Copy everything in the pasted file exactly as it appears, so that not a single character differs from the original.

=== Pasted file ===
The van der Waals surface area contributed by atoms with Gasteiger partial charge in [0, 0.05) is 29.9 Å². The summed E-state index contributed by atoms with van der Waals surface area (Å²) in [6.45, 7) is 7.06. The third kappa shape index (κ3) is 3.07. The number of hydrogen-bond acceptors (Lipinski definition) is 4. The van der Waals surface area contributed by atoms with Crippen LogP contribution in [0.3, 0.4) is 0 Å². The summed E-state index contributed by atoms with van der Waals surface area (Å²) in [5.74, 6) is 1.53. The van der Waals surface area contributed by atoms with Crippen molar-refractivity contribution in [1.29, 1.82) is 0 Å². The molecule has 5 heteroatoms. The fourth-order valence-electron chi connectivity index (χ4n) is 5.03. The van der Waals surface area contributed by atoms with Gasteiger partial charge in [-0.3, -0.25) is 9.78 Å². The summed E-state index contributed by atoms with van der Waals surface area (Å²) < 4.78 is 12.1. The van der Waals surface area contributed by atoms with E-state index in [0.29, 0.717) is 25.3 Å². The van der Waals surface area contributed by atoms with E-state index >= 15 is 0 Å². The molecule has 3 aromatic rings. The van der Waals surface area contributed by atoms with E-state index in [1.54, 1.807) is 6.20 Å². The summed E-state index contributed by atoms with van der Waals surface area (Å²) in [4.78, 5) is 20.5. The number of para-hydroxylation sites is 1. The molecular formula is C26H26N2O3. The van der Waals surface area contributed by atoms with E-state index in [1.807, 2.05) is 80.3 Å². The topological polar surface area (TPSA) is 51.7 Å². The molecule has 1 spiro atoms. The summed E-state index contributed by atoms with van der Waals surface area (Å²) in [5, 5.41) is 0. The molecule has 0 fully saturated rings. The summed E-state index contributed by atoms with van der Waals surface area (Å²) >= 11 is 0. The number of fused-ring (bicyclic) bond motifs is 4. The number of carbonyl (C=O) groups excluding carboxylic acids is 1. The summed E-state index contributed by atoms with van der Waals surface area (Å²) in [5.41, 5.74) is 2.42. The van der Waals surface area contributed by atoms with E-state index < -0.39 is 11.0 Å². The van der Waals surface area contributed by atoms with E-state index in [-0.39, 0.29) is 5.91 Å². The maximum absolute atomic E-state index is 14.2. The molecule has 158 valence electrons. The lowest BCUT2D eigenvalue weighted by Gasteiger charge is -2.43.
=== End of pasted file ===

The van der Waals surface area contributed by atoms with Gasteiger partial charge in [0, 0.05) is 29.9 Å². The summed E-state index contributed by atoms with van der Waals surface area (Å²) in [6.45, 7) is 7.06. The third kappa shape index (κ3) is 3.07. The number of hydrogen-bond acceptors (Lipinski definition) is 4. The van der Waals surface area contributed by atoms with Crippen LogP contribution in [0.3, 0.4) is 0 Å². The summed E-state index contributed by atoms with van der Waals surface area (Å²) in [5.74, 6) is 1.53. The van der Waals surface area contributed by atoms with Crippen molar-refractivity contribution in [1.29, 1.82) is 0 Å². The molecule has 5 heteroatoms. The fourth-order valence-electron chi connectivity index (χ4n) is 5.03. The van der Waals surface area contributed by atoms with Gasteiger partial charge in [-0.3, -0.25) is 9.78 Å². The summed E-state index contributed by atoms with van der Waals surface area (Å²) < 4.78 is 12.1. The van der Waals surface area contributed by atoms with E-state index in [0.29, 0.717) is 25.3 Å². The van der Waals surface area contributed by atoms with E-state index >= 15 is 0 Å². The molecule has 3 aromatic rings. The van der Waals surface area contributed by atoms with E-state index in [1.54, 1.807) is 6.20 Å². The summed E-state index contributed by atoms with van der Waals surface area (Å²) in [4.78, 5) is 20.5. The number of para-hydroxylation sites is 1. The molecular formula is C26H26N2O3. The van der Waals surface area contributed by atoms with E-state index in [1.807, 2.05) is 80.3 Å². The topological polar surface area (TPSA) is 51.7 Å². The molecule has 1 spiro atoms. The summed E-state index contributed by atoms with van der Waals surface area (Å²) in [5, 5.41) is 0. The molecule has 0 fully saturated rings. The summed E-state index contributed by atoms with van der Waals surface area (Å²) >= 11 is 0. The number of fused-ring (bicyclic) bond motifs is 4. The number of carbonyl (C=O) groups excluding carboxylic acids is 1. The summed E-state index contributed by atoms with van der Waals surface area (Å²) in [5.41, 5.74) is 2.42. The van der Waals surface area contributed by atoms with E-state index < -0.39 is 11.0 Å². The van der Waals surface area contributed by atoms with E-state index in [-0.39, 0.29) is 5.91 Å². The maximum absolute atomic E-state index is 14.2. The molecule has 158 valence electrons. The lowest BCUT2D eigenvalue weighted by Gasteiger charge is -2.43.